Nocturnal Rumination: Morality in Games

16 Nov

(I wrote this initially for design philosophy for Cultura)

All right, so I hit another detour on writing up things about Physical Combat again, but that’s okay, right?  (It’s just the idea of narrative is so damned interesting!)  I fully recognize my bias in this situation: I dig the anthropology of the mind as related to culture and society.  Blame Justin Achilli’s last two blog posts as the reason for this one (they are really interesting) and the thing I said before.  So, it’s not entirely my fault.

For brevity’s sake, here is the way that I believe development of a human agent occurs: we’re born a blank slate, learning at our mother’s knee and feet (we get language, socialization, enculturation, and generally the ways in which we became altogether good, intelligent people from mama) and often through our father’s actions and words.  As we develop, first out, our culture is printed on us exactly like biological DNA (we learn morality, foodways, traditions, kinship, &c).  Then, we enter society, slowly at first, learning to join the solidarity of the structure in which we live (herein we learn about deviance, civics, conflict, &c).

The shallow and pedantic academe aside, it is important to understand this, because you begin understanding how it works on you. You also find that great narratives involve an instance of deviance (pick a Greek play, a Chekov drama, Shakespeare did as well, any of the god stories from the Celts).  Not all characters violate the culture or society, there has to be some way to make this more meaningful than just something like this: “I’m Evil, so I run around kicking babies and stealing their gum!” or “I’m Good, I pray and save damsels from towers.”  I realize full well this is a genre convention, but I’ll be damned if it’s not something that’s entirely played out.

History is replete with stories of peasant heroes, burned at the stake or drawn and quartered because they violated the law of the land (I’m looking at you William Wallace, Wat Tyler, and Guy Fawkes). It also has the ends of tyrants who did deserve to die and monarchs that quite possibly didn’t deserve to die (the Romanovs, Louis the Sixteenth and Marie Antoinette).  Problem is: if you go too deep, the narrative suffers just as much as saying: “KICK DOWN THAT DOOR! I BET THERE’S TREASURE ‘ROUND HERE!”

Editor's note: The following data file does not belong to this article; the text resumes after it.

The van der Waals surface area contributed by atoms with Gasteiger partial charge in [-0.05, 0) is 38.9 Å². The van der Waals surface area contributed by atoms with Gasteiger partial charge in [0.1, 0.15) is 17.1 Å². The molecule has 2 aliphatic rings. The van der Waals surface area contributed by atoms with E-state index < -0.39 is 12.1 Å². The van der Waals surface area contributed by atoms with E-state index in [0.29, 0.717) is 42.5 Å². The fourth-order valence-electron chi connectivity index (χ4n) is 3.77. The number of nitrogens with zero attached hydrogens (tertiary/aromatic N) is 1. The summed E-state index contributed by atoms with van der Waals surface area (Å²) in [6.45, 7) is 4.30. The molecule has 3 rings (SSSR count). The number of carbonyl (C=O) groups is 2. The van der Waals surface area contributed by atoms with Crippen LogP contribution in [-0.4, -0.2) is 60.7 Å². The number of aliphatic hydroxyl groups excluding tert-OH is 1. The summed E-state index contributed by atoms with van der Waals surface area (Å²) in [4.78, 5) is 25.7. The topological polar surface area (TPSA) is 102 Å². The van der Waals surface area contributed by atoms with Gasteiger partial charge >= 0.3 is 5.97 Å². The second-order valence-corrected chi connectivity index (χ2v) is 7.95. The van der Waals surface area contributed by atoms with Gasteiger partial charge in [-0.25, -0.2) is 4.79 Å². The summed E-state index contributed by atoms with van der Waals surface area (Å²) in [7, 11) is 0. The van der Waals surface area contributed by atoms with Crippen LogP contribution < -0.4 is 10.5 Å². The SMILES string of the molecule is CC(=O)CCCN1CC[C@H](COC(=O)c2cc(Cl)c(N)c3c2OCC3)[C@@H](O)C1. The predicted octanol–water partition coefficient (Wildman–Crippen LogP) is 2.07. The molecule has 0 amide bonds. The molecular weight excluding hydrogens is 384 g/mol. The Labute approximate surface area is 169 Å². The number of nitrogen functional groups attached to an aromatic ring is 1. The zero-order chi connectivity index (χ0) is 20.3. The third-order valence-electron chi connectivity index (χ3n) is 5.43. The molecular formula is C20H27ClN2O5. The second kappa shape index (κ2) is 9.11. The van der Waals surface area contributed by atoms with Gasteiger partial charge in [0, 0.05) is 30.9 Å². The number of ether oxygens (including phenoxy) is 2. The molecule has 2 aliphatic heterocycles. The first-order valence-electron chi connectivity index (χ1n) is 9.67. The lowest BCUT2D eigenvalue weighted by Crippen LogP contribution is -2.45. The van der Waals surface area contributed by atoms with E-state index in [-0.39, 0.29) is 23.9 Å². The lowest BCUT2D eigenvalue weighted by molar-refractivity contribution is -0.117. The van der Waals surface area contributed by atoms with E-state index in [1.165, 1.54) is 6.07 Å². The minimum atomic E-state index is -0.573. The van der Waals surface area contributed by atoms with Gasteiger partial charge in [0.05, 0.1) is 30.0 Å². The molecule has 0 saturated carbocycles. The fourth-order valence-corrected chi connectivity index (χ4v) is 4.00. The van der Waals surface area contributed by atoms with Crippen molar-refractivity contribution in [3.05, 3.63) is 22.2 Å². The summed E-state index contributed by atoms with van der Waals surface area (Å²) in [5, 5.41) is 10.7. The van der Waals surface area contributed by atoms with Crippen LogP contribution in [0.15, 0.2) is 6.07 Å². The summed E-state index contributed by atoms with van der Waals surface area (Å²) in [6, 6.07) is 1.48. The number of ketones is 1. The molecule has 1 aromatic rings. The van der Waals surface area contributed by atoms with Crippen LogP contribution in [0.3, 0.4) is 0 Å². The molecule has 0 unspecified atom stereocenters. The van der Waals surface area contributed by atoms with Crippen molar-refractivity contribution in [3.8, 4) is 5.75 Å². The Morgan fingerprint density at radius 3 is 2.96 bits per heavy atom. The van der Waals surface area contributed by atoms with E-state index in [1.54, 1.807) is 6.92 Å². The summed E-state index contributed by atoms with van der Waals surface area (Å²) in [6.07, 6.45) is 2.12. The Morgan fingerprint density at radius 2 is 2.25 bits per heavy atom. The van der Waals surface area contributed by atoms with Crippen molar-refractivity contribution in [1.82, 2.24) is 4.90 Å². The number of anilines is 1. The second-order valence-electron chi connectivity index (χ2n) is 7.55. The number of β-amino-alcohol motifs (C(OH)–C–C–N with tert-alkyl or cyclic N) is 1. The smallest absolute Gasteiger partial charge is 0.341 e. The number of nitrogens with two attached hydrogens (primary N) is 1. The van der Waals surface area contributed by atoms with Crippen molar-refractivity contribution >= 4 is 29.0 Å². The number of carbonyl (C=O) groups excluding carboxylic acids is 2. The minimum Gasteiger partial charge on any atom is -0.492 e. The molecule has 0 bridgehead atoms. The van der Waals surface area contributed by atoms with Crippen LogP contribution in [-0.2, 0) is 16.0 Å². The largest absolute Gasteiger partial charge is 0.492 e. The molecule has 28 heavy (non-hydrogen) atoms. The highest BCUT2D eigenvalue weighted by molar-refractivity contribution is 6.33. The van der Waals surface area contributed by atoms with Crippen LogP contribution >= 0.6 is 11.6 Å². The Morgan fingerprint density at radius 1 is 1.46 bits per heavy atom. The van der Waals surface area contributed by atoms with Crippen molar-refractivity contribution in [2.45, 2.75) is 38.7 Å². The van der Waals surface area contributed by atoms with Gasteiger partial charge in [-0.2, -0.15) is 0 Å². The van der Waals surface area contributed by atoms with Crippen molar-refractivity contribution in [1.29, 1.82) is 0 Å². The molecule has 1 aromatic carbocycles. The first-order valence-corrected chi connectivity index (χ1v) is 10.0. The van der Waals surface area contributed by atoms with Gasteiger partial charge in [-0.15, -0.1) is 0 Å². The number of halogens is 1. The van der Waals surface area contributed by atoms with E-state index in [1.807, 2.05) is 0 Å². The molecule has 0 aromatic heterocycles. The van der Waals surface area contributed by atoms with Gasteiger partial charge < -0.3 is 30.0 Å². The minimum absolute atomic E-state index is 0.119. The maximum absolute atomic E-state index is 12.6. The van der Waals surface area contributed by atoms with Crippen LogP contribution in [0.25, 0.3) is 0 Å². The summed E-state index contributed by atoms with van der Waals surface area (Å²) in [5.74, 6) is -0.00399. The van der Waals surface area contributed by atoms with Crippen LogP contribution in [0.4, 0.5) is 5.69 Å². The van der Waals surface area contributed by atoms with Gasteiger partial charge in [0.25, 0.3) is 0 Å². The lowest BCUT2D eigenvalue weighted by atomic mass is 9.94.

I don’t pretend to have the answer to this question, nor do I pretend there’s a right way.  I believe that Worldview/Alignment/Humanity/Morality (whatever you call it) has to work for the system you’re developing.  The more narrative based the system or game gets the more nuanced and structured this system should be (this is not to say the more complicated, mind you).  To an extent, the answer for, at least Cultura, is the idea of moral plurality in which the agent’s (a.k.a: Player Character) culture and society inform their actions.


Pluralism means simply this: “there’s a whole bunch of different ideas that comprise a specific X (in our article’s case, morality).”  More pointedly, pluralism is often known as relativism when applied to people (same concept, different name).  Obviously this opens a massive can of worms into which we can dig, but moreover this level of detail is pedantic.